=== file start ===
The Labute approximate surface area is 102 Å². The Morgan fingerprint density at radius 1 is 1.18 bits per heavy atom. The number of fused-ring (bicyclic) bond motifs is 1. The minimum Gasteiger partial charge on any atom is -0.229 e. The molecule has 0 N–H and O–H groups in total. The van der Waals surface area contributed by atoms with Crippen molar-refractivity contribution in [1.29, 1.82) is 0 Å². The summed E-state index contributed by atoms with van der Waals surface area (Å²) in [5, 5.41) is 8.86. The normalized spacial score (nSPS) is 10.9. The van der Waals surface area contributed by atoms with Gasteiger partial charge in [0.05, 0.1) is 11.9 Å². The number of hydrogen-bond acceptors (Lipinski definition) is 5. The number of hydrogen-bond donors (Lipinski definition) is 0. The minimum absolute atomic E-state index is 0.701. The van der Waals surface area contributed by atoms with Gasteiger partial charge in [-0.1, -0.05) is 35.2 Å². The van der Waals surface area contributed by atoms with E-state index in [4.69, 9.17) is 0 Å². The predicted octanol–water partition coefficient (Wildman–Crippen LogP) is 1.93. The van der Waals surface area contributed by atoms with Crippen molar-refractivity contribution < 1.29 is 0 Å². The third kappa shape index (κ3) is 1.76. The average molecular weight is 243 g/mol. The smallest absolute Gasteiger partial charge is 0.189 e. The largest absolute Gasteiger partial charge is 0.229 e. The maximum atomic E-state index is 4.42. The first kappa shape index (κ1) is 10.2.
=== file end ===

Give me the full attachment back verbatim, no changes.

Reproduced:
The Labute approximate surface area is 102 Å². The Morgan fingerprint density at radius 1 is 1.18 bits per heavy atom. The number of fused-ring (bicyclic) bond motifs is 1. The minimum Gasteiger partial charge on any atom is -0.229 e. The molecule has 0 N–H and O–H groups in total. The van der Waals surface area contributed by atoms with Crippen molar-refractivity contribution in [1.29, 1.82) is 0 Å². The summed E-state index contributed by atoms with van der Waals surface area (Å²) in [5, 5.41) is 8.86. The normalized spacial score (nSPS) is 10.9. The van der Waals surface area contributed by atoms with Gasteiger partial charge in [0.05, 0.1) is 11.9 Å². The number of hydrogen-bond acceptors (Lipinski definition) is 5. The number of hydrogen-bond donors (Lipinski definition) is 0. The minimum absolute atomic E-state index is 0.701. The van der Waals surface area contributed by atoms with Gasteiger partial charge in [-0.1, -0.05) is 35.2 Å². The van der Waals surface area contributed by atoms with E-state index in [4.69, 9.17) is 0 Å². The predicted octanol–water partition coefficient (Wildman–Crippen LogP) is 1.93. The van der Waals surface area contributed by atoms with Crippen molar-refractivity contribution < 1.29 is 0 Å². The third kappa shape index (κ3) is 1.76. The average molecular weight is 243 g/mol. The smallest absolute Gasteiger partial charge is 0.189 e. The largest absolute Gasteiger partial charge is 0.229 e. The maximum atomic E-state index is 4.42. The first kappa shape index (κ1) is 10.2.